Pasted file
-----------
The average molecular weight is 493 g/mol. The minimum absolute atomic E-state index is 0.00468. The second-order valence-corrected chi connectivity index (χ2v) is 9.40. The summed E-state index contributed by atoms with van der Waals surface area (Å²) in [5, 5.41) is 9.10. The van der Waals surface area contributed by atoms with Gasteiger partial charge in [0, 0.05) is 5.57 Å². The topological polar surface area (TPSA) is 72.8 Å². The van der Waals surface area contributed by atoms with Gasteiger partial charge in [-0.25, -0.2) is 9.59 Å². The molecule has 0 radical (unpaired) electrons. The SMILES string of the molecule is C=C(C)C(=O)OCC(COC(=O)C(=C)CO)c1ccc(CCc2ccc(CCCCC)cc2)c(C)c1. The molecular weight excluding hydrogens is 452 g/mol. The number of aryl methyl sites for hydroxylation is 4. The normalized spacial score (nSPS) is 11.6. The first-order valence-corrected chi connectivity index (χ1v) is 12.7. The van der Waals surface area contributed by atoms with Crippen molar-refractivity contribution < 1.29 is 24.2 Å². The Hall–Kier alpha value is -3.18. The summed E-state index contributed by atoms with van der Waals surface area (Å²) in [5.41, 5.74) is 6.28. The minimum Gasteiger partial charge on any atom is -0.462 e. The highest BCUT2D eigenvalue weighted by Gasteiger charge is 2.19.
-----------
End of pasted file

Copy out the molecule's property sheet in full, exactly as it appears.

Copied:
The average molecular weight is 493 g/mol. The minimum absolute atomic E-state index is 0.00468. The second-order valence-corrected chi connectivity index (χ2v) is 9.40. The summed E-state index contributed by atoms with van der Waals surface area (Å²) in [5, 5.41) is 9.10. The van der Waals surface area contributed by atoms with Gasteiger partial charge in [0, 0.05) is 5.57 Å². The topological polar surface area (TPSA) is 72.8 Å². The van der Waals surface area contributed by atoms with Gasteiger partial charge in [-0.25, -0.2) is 9.59 Å². The molecule has 0 radical (unpaired) electrons. The SMILES string of the molecule is C=C(C)C(=O)OCC(COC(=O)C(=C)CO)c1ccc(CCc2ccc(CCCCC)cc2)c(C)c1. The molecular weight excluding hydrogens is 452 g/mol. The number of aryl methyl sites for hydroxylation is 4. The normalized spacial score (nSPS) is 11.6. The first-order valence-corrected chi connectivity index (χ1v) is 12.7. The van der Waals surface area contributed by atoms with Crippen molar-refractivity contribution < 1.29 is 24.2 Å². The Hall–Kier alpha value is -3.18. The summed E-state index contributed by atoms with van der Waals surface area (Å²) in [5.41, 5.74) is 6.28. The minimum Gasteiger partial charge on any atom is -0.462 e. The highest BCUT2D eigenvalue weighted by Gasteiger charge is 2.19.